It's a good idea to transport the bowler with the pins up. If the machine
    is working, before taking apart, you can just run your hands over all but
    the last row of roll overs, then turn off. A 9/16 socket and rachet is your
    main tool. An extension is also nice to have when taking apart the rear ball
    lift box. It takes much sanding and body filling (bondo with small fiberglass
    strans), but once completed, you'll have a nice game room bowler.. (T)

    2 weeks later
    #44 1 year ago

    Alright picked up this 16ft ball bowler over the weekend. This will be my next project, I believe this Sonic bowler was repainted at some point in it's life. After talking with St. Louis Ball bowlers he said the color don't seem right for a Sonic Chicago Coin opt machine.. Either way I'll be doing a lot of sanding and repainting it anyways..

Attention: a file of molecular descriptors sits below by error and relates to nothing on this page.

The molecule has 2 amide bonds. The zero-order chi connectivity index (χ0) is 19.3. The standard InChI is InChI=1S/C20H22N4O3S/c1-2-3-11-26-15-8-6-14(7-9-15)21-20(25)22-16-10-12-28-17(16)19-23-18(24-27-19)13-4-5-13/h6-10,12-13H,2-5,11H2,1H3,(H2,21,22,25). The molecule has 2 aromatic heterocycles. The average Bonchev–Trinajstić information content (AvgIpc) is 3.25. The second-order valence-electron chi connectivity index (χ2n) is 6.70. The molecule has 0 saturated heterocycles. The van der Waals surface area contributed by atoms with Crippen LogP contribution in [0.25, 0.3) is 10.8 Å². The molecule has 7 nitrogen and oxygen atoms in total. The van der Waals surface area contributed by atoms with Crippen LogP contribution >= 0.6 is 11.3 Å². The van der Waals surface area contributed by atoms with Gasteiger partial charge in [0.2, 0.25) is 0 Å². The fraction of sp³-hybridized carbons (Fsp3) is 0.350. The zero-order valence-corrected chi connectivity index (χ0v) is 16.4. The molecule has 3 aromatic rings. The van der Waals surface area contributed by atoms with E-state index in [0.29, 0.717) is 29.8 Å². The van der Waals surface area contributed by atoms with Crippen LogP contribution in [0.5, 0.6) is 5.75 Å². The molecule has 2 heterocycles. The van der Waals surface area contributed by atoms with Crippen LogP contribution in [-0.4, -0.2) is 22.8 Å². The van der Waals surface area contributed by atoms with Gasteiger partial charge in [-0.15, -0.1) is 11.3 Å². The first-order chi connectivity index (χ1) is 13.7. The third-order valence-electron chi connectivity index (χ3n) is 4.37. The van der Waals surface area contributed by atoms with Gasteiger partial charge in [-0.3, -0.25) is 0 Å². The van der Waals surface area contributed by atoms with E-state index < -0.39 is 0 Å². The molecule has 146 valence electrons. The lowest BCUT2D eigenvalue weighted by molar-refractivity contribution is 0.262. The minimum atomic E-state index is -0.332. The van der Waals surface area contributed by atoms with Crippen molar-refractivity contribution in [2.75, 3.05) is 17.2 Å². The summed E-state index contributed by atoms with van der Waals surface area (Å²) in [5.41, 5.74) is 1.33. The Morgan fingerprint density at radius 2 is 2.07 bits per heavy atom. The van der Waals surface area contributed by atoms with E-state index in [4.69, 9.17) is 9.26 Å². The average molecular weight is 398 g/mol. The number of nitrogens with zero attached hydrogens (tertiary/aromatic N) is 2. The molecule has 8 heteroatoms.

#45 1 year ago

    IMG_2614 (resized).JPG

    IMG_2622 (resized).JPG

    IMG_2627 (resized).JPG

    3 months later
    #46 1 year ago

    Looking for a Bowlarama/MBA especially a long one..

    #47 1 year ago
    Quoted from Loudvette:

    Looking for a Bowlarama/MBA especially a long one..

    As the late Mike "Doc" Doom was fond of saying: "Big Ball Bowlers are like penises - the longer the better!".

    I miss talking to Doc about bowlers. In his honor, rather than cutting down the extension lane he sold me for my Fleetwood BBB, I'm going to keep it as is in the hopes that I'll yet own a home that will allow my game's full 22-feet length to be enjoyed.

    #48 1 year ago
    Quoted from Loudvette:

    Looking for a Bowlarama/MBA especially a long one..

    If youre looking for a long MBA, you better have $15,000 for the base 20ft. and then another $1,000 for every extra foot you want. That's pretty much how it works on these.